The approach has been captured and articulated in an effective and intelligent way by C.K. Prahalad and Stuart Hart.16 They opined that the poor can be the engine of global trade and prosperity if we stop thinking of the poor as victims or as a burden and start recognizing them as resilient entrepreneurs and value-conscious consumers.
The important ideas emphasized by the theory are given below:
New opportunity—the invisible BoP
The distribution of wealth and the capacity to generate incomes in the world can be captured in the form of an economic pyramid. At the top of the pyramid are the wealthy with numerous opportunities for generating high levels of income. More than 4 billion people live at the bottom of the pyramid (BoP) on less than USD 2 per day. The poor represent a “latent market” for goods and services. These markets remained “invisible” for too long.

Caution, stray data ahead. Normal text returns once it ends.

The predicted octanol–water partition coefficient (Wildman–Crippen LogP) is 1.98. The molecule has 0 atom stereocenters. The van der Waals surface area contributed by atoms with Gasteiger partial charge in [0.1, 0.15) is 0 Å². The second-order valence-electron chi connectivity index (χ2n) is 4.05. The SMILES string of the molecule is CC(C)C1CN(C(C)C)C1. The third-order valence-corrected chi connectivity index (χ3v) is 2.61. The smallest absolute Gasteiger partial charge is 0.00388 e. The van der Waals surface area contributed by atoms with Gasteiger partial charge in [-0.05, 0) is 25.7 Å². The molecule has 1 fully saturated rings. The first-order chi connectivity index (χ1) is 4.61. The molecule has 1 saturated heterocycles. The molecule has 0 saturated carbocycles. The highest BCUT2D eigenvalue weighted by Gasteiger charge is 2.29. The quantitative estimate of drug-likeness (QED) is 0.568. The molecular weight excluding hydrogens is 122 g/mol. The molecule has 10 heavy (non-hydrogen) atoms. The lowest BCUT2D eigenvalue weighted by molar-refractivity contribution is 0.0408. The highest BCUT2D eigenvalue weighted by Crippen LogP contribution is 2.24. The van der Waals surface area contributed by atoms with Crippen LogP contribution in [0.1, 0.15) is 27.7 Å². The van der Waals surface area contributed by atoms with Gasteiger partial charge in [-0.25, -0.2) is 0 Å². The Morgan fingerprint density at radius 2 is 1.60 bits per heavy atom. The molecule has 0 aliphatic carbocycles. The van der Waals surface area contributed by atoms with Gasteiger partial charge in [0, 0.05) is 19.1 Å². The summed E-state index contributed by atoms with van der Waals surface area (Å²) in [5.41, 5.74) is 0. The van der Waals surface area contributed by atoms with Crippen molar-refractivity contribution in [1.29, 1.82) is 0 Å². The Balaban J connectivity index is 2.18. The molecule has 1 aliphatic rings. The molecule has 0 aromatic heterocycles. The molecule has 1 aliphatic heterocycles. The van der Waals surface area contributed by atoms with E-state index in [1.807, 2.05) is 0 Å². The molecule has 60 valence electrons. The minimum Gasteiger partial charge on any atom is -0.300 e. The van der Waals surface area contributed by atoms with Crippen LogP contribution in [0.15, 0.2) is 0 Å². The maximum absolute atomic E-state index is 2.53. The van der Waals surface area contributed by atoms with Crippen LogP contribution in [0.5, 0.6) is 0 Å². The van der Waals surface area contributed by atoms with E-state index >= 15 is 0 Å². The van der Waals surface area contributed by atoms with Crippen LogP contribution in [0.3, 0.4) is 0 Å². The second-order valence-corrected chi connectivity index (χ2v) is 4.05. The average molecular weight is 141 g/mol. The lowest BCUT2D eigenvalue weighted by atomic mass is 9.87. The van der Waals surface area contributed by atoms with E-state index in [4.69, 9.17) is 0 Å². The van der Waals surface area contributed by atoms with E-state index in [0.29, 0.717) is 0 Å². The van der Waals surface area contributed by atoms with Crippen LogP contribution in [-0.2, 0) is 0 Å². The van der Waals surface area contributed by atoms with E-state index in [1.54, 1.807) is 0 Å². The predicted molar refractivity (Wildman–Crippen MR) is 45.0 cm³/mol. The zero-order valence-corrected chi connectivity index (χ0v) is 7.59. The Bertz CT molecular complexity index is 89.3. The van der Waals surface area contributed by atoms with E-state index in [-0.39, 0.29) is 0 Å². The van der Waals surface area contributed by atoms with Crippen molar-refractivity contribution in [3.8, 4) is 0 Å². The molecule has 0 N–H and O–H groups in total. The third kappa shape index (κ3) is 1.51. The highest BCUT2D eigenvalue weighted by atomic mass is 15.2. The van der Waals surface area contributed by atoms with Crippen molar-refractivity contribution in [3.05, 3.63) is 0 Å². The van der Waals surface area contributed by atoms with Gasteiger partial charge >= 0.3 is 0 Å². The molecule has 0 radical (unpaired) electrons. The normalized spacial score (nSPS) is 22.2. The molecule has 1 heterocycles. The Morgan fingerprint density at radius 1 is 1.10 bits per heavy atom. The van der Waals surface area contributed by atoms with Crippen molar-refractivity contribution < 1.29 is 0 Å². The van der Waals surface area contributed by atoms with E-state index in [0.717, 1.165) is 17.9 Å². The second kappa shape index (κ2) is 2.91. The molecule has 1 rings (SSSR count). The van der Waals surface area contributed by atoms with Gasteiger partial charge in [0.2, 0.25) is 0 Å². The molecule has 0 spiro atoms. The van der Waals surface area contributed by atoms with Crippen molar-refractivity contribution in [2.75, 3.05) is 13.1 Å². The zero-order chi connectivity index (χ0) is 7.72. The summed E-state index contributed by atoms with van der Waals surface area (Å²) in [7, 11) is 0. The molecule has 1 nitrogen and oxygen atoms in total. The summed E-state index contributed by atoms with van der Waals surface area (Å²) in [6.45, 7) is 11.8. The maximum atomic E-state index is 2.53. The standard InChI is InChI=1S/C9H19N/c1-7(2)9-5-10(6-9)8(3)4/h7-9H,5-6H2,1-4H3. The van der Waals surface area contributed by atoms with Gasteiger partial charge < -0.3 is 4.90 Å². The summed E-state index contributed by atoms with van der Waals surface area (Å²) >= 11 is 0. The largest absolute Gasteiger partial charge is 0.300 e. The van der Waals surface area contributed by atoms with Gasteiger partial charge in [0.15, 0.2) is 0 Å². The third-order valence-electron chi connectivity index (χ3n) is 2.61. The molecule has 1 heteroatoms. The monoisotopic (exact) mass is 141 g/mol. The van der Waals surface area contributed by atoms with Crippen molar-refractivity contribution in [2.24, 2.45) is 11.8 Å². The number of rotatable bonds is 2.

Box 1.4 Project Shakti: Changing Lives in Rural India
HUL’s Shakti Entrepreneur programme contributes by creating profitable micro-enterprise opportunities for rural women. Armed with micro-credit, rural women become Shakti entrepreneurs—direct-to-home distributors in rural markets. A Shakti Amma earns about Rs 1000 per month and the income is significant to them as most of them are from below the poverty line.
The project has been successfully implemented in fifteen states: Andhra Pradesh, Karnataka, Tamil Nadu, Gujarat, Madhya Pradesh, Chattisgarh, Maharashtra, Uttar Pradesh, Punjab, Haryana, Rajasthan, West Bengal, Bihar, Jharkhand and Orissa.
This model has been the growth driver for HUL and presently about half of HUL’s FMCG sales come from the rural markets. The Shakti network at the end of 2008 was 45,000 Ammas covering 100,000+ villages across 15 states reaching 3 million homes. The long-term aim of the company is to have 100,000 Ammas covering 500,000 villages and reaching 600 million people.
Nagajyothi—An HUL Shakti Amma